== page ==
Russia’s success in projecting its power notwithstanding, one cannot ignore the fact that it is all happening without all-out opposition from the US and its European allies. It certainly could not have happened so easily, had there been disagreement from the Western world. It is indeed a significant demonstration of power projection, but other players are not out of the arena. The US and NATO have much greater military capabilities which can be unfolded if the situation warrants. Moreover, in the economic domain, Russia is even further behind the US and its allies in Europe and Asia. Therefore, current operations are being conducted in a cooperative political dispensation against a common cause, and granting Russia stature of a superpower on the basis of what has happened so far may well be premature. Moreover, the current context of global interdependence weights foreign policy toward inclusivity rather than the exclusivity of the Cold War era.

How this new regional, politico-military initiative may manifest in the global arena is a matter of speculation for now. However, the message which has gone out loud and clear is that Russia is back at the centrestage of world affairs.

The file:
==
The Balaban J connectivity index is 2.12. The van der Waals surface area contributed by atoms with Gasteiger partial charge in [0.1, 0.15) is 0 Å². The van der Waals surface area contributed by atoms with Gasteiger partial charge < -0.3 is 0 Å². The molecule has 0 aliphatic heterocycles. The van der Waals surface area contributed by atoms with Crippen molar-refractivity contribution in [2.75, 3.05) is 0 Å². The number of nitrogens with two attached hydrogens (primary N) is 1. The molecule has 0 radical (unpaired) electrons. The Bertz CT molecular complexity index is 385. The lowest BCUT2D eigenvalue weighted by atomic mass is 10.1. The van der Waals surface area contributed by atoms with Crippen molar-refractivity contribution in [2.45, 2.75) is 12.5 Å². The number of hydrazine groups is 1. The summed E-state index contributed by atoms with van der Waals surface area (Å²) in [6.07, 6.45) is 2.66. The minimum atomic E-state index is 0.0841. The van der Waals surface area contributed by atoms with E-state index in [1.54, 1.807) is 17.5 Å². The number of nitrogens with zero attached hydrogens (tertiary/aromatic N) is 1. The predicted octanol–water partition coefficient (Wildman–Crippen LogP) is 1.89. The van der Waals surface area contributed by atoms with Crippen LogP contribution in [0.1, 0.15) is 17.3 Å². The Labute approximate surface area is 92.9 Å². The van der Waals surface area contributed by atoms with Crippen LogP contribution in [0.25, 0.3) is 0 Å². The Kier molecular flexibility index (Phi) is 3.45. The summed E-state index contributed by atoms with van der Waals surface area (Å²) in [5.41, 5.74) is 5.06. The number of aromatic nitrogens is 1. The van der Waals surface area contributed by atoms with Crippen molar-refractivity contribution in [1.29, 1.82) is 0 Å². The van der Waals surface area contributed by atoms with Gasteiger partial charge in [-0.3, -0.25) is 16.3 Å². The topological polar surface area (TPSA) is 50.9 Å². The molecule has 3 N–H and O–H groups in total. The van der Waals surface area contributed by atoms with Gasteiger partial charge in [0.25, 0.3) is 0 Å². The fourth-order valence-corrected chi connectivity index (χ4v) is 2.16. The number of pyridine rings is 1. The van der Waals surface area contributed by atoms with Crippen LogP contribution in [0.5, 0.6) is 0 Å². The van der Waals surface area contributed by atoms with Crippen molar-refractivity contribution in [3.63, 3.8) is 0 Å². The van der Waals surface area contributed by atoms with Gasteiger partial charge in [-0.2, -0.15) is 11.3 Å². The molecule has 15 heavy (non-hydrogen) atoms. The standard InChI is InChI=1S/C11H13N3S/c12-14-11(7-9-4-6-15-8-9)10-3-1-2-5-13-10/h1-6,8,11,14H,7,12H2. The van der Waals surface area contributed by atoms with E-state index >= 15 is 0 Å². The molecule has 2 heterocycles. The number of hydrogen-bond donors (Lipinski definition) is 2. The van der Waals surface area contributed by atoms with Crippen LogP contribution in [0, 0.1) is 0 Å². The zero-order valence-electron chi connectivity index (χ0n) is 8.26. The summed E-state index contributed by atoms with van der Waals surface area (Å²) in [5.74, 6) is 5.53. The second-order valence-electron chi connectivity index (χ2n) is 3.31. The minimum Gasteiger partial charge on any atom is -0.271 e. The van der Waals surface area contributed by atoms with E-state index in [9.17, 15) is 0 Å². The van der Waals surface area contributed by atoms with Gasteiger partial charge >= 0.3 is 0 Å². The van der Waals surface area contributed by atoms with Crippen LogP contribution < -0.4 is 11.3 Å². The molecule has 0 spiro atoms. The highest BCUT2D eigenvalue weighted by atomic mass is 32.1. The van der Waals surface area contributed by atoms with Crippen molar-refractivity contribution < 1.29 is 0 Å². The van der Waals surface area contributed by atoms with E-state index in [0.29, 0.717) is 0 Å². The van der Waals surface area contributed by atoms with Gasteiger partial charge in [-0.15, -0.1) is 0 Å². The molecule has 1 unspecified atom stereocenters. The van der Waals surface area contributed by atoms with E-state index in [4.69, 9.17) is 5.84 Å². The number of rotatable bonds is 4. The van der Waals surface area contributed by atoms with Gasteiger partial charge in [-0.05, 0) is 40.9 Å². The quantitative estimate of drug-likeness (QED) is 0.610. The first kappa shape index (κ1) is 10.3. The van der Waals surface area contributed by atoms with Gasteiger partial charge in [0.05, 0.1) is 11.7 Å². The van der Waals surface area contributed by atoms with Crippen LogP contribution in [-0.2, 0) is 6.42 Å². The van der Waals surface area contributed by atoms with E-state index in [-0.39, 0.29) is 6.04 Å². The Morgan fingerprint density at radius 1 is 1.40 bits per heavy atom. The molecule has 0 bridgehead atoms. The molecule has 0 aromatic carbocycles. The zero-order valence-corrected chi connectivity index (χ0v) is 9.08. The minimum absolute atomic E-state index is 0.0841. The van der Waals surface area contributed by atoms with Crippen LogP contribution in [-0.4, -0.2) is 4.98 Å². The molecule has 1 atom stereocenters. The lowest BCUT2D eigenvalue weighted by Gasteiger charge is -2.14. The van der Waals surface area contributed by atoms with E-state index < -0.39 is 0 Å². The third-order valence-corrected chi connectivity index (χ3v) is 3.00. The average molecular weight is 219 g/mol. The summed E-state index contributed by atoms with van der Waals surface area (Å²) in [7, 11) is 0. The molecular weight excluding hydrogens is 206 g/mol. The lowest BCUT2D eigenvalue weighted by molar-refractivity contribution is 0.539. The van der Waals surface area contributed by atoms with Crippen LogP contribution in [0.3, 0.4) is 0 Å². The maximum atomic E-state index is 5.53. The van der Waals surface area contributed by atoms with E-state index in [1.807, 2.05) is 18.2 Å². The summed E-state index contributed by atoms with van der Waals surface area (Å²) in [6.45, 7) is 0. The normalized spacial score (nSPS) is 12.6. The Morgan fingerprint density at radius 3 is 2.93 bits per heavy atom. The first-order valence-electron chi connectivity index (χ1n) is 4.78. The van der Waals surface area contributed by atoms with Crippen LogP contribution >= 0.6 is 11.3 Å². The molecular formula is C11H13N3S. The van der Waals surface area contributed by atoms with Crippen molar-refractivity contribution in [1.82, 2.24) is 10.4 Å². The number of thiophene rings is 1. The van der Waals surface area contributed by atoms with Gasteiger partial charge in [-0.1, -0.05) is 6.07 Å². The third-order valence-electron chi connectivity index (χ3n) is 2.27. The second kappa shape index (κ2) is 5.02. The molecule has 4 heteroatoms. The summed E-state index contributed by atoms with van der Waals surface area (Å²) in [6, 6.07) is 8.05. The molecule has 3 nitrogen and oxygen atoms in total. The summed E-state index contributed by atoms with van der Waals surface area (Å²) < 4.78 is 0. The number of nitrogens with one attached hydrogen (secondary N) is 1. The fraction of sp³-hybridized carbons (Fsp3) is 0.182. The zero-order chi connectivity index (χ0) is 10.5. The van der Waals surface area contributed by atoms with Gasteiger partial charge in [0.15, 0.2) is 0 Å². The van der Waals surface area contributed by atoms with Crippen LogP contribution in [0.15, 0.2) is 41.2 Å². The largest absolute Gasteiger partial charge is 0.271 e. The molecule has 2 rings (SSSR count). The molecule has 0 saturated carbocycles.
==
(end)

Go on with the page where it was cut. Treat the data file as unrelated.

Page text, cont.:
This, in turn, may lure back Moscow’s erstwhile allies who had drifted away. New followers who felt neglected in the US dispensation are also expected to join the band. That would enhance Russia’s stature in the UN and give Moscow enhanced ‘strategic pull’ in world affairs.

Moscow may also enhance its influence in energy-rich Western and Central Asia once the US and its allies pull out. Russia is expected to have its footprints in the region for a long period, which would bring about stability and regional predominance even if it is not achievable at the global level yet.

All these factors would give Russia greater leverage in European politico-economic affairs, as Moscow would be in a stronger position to manipulate energy supply as it has already done in the Ukrainian crisis. The economic compulsions may also prompt a few European countries to shift allegiance towards Russia. There are already certain dissenting voices.

It may also have a sobering effect in world affairs, as monopolistic tendencies would be deterred to some extent. The flip side is that the intoxication of power may make Russia also indulge in similar practices with impunity.

Live demonstration of the quality of its military hardware, as seen in the Syrian theatre, would certainly boost its arms sales which had taken a beating in the recent past. It may also generate a competitive market environment which would benefit arms-importing countries immensely.